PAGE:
regrettable. Earlier Monday, Pyongyang launched two suspected short range ballistic missiles, the parent for tests just this month alone. The U.S.
which imposed fresh sanctions last week cause the actions destabilizing.
Flood disruptions are dragging into the new week. Thousands of flights have been canceled and delayed Monday. Many of these are in the U.S. where as
you can see the East is digging out from the weekends went strong.
A nurse in Italy is under arrest for allegedly faking COVID shots. Authorities say this video shows the suspect spilling a vaccine dose into
gauze before sticking the needle into a patient's arm. Police also say the people she pretended to inoculate went along with the scam to get a COVID
Australia and New Zealand are working to get emergency relief aid to Tonga after tsunami waves caused by an underwater volcanic eruption heavily
damaged parts of that country. While communications out of Tonga are limited New Zealand's High Commission they're released an update, saying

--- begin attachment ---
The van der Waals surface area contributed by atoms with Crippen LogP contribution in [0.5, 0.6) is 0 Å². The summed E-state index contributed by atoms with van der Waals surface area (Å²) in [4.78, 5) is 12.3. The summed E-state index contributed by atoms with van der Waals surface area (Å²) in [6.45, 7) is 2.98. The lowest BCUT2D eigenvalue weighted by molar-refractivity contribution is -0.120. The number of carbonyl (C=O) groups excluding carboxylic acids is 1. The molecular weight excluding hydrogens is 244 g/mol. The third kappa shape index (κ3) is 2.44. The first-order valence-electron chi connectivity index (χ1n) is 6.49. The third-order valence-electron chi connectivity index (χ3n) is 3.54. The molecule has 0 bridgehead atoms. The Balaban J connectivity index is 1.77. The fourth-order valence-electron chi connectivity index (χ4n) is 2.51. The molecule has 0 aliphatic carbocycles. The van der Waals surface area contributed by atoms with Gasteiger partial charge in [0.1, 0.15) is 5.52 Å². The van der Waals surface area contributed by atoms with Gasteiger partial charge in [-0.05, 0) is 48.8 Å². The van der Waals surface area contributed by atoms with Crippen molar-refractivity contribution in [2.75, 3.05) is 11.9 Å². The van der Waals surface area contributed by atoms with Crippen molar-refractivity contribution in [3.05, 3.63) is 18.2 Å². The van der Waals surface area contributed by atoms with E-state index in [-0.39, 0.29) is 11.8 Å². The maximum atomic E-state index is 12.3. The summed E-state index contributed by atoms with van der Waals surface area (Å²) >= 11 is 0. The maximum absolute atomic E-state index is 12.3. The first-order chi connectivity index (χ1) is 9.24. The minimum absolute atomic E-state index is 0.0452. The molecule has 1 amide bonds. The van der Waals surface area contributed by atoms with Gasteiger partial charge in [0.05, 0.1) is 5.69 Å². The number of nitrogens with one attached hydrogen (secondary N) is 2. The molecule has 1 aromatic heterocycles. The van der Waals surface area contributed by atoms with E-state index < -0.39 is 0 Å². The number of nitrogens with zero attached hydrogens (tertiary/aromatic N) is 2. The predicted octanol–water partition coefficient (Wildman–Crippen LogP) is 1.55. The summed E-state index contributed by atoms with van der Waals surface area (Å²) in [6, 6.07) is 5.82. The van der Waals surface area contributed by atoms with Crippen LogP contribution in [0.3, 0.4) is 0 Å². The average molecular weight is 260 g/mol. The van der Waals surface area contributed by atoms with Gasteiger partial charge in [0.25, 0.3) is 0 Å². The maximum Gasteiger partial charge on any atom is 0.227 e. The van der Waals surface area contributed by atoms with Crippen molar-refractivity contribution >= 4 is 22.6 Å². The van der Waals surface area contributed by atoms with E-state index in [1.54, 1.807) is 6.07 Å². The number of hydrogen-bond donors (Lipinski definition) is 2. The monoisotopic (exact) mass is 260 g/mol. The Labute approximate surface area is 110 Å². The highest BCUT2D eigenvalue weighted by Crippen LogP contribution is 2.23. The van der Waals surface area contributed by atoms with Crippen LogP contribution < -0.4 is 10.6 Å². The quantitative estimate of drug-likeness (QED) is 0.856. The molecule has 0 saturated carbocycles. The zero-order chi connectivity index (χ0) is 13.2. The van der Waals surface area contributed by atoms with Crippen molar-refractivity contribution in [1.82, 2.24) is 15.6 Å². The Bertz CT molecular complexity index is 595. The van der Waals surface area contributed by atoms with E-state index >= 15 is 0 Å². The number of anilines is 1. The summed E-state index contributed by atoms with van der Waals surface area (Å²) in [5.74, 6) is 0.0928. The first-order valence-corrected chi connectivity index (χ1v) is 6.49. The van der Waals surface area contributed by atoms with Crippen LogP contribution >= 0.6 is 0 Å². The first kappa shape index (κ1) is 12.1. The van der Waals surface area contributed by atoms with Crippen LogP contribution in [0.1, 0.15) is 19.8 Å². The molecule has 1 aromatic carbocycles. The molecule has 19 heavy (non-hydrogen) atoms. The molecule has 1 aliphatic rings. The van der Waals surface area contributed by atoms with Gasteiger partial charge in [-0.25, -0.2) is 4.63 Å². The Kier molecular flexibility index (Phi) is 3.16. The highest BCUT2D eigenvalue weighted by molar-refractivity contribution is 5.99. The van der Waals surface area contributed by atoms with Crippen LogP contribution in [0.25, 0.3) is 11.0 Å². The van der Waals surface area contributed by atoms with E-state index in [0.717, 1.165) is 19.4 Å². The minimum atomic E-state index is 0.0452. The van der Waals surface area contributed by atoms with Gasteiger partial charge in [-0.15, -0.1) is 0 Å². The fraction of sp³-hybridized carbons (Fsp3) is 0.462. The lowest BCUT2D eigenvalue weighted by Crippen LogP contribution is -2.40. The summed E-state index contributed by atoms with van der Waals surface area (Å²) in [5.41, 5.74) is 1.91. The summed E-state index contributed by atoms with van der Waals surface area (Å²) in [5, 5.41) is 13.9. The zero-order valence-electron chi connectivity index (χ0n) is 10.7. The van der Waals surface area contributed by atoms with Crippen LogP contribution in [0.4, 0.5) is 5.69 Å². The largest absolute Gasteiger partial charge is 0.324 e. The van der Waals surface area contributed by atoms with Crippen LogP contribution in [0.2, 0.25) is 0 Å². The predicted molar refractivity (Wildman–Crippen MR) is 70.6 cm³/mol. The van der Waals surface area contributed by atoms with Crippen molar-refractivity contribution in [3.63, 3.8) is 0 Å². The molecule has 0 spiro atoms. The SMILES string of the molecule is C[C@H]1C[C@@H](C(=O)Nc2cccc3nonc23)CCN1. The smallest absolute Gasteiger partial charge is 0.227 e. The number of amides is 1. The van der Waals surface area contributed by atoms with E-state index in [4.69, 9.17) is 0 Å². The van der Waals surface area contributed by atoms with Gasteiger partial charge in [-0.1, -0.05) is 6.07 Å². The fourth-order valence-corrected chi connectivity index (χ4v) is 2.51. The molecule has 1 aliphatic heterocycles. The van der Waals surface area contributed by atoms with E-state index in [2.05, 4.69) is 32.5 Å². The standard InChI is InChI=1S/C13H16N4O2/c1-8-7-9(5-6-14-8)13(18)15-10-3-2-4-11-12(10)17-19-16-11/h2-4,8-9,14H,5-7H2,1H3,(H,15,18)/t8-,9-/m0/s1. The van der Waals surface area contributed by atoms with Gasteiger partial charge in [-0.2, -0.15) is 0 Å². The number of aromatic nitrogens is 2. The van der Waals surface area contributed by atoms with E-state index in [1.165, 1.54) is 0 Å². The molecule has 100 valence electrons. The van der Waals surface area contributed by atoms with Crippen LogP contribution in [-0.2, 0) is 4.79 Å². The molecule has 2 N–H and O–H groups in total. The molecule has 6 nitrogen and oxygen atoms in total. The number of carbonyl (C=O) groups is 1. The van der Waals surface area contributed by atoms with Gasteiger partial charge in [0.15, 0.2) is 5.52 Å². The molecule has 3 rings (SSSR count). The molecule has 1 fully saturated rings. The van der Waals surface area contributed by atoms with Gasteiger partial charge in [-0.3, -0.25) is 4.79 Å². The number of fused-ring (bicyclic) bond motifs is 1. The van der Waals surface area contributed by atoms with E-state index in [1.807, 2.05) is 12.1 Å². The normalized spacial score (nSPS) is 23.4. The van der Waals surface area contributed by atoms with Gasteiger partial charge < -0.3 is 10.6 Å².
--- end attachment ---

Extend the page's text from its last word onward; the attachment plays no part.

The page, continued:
there was significant damage along the western coast of Tonga's main island. Clouds of ash have blanketed the area hindering some recovery
Australia and New Zealand send reconnaissance flights to better assess the situation early Monday. Meteorologist Jennifer Gray joins us now. Is this
the worst of what we have seen or could there be more, Jennifer?
JENNIFER GRAY, CNN METEOROLOGHIST: We're hoping that this is the worst of it. I mean, there's really no way to know when you're dealing with
something of this magnitude. But we do have some incredible imagery out of this region, unfortunately, is impacting the region very, very badly. We're
having some very poor air quality, as you mentioned, recovery from those tsunami waves.
And also that ash is going to take a really long time to disperse. Look at this, a shot up 12 miles into the sky. It's going to take quite a long time
for it to disperse because it is so high in the atmosphere. And those shockwaves were felt and heard around the world even as far away as Alaska,
almost 10,000 kilometers away, registered in the Alaska Volcano Observatory. Even the U.K. recorded some of these shock waves and it made